Using creative methods to support well-being amongst PhD students
The United Kingdom Advising and Tutoring group (UKAT) held its annual conference in Derby from the 27th to the 28th March 2018. In our interactive workshop Jo Collins and I engaged attendees in means and tools we use to support and foster PhD students’ well-being through the employment of creative methods for reflection.
Globalisation, rising social inequality, job insecurity and increased pressures to succeed are leaving Higher Education students more susceptible to mental health issues than ever before. For example, a recent Belgian study documents, how key stressors on PhD students include financial insecurity, job insecurity in academia and work life balance (Levecque et al., 2017). Equally, societal changes mean that mental health concerns, work-life balance and well-being are becoming more openly discussed. Mental Health, while not reducible to well-being, is a key component of this debated term (Dodge et al., 2012). Students seek more help and universities are largely resourced to provide more support. This is shown in HEFCE’s 2017 invitation to Higher Education institutions to submit proposals for its Catalyst fund specifically to focus on well-being of researchers . However, existing research and initiatives demonstrate that well-being comes from within and as such cannot be done to people. The 2009 National Accounts of Wellbeing (2009) explains that well-being is ‘a dynamic state, in which the individual is able to develop their potential, work productively and creatively, build strong and positive relationships with others, and contribute to their community’ (p. 18).
In our interactive session we presented a workshop that is delivered to postgraduate students at the University of Kent’s Graduate School. This workshop integrates our complementary approaches, utilising Nicole’s expertise in creative methods, and Jo’s coaching skills. The workshop provides participants with reflective tools, which, if applied consistently, help students understand their innermost emotions, concerns and needs. This recognition of personal experiences and feelings provides the first step towards developing strategies for wellbeing. The role of creative methods in relation empowerment is exemplified in existing work (Lyon, 2016; Brown, 2017; Brown, 2018).
Our key objective for this interactive workshop was to demonstrate practical approaches in developing students’ wellbeing. Our learning outcomes were to prompt reflections amongst participants about how such methods might impact on their practice and activities; what the boundaries might be in such interventions; and how to evaluate their efficacy.
To this end, we asked delegates to experience the student workshop by actively undertaking the three student workshop activities: “Who am I?”, “What does your learning journey look like?”, “What is your PhD?”. The activity “Who am I?” draws on the use of objects and metaphors, and through the process of reducing an experience to its essence and subsequently elaborating on that essence, participants will implicitly learn how to reflect deeply. The following two activities build on this process of reduction and elaboration through the use of a river drawing activity and LEGO bricks. Participants work in groups to represent their learning journey as a river and will then build their individual LEGO model of learning.
In the final plenary discussion, we explored the benefits and limitations of this particular approach to developing students’ resilience and well-being. Together with delegates we evaluated the boundaries of supporting students with their mental health issues.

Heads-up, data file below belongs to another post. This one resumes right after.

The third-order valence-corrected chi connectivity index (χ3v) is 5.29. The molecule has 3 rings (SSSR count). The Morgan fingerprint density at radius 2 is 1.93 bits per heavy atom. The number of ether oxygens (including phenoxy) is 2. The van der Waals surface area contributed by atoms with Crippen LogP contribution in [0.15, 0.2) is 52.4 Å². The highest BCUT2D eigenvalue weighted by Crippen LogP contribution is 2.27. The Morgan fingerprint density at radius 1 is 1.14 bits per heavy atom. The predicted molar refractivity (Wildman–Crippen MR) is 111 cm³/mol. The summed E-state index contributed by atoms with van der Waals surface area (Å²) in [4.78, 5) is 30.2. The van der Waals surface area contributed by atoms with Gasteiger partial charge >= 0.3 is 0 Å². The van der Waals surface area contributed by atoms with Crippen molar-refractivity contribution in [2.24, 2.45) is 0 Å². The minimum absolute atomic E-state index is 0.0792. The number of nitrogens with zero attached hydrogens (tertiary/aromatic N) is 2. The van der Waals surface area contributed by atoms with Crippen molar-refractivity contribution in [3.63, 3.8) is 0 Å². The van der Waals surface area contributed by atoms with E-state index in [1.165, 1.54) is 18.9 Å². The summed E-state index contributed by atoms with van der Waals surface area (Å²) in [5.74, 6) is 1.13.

Brown, N. (2017). The construction of academic identity under the influence of fibromyalgia. In: Henderson, H., Pennant, A. L., & Hand, M. (eds.). Papers from the Education Doctoral Research Conference Saturday 26 November 2016. School of Education. Birmingham: University of Birmingham. pp. 18-25. Link:
Brown, N. (2018). Video-conference interviews: Ethical and methodological concerns in the context of health research. SAGE Research Methods Cases. http://dx.doi.org/10.4135/9781526441812
Dodge, R., Daly, A., Huyton, J., & Sanders, L. (2012). The challenge of defining wellbeing. International Journal of Wellbeing, 2(3), 222-235.
Levecque, K., Anseel, F., De Beuckelaer, A., Van der Heyden, J., Gisle, L. (2017) Work organization and mental health problems in PhD students. Research Policy, 46(4), 868-879.
Lyon, D. (2016). Researching young people’s orientations to the future: the methodological challenges of using arts practice. Qualitative Research, 16(4), 430-445.
National Accounts of Wellbeing (2009). http://b.3cdn.net/nefoundation/2027fb05fed1554aea_uim6vd4c5.pdf (accessed 18/1/18).
Nicole Brown is a Lecturer in Education at UCL Institute of Education, and a doctoral researcher at the University of Kent. She holds the Magistra Philosophiae, Master of Teaching, Diploma in Translation and is a Senior Fellow of the Higher Education Academy. Nicole is a qualified teacher in Austria and the UK and worked as a secondary teacher of modern foreign languages before moving into higher education. Her research interests relate to identity and body work, physical and material representations and metaphors, the generation of knowledge, and advancing learning and teaching within higher education.
Contact details: firstname.lastname@example.org Web site: www.nicole-brown.co.uk Twitter: @ncjbrown
Jo Collins is Postgraduate Development Advisor at Kent’s Graduate School, and has been working in the field of researcher development since 2011. Prior to this Jo taught at Kent and (Canterbury) Christ Church Universities and completed a PhD in English Literature. Her research interests are in the field of researcher development (specifically wellbeing, coaching and mentoring).
Contact details: J.P.Collins@kent.ac.uk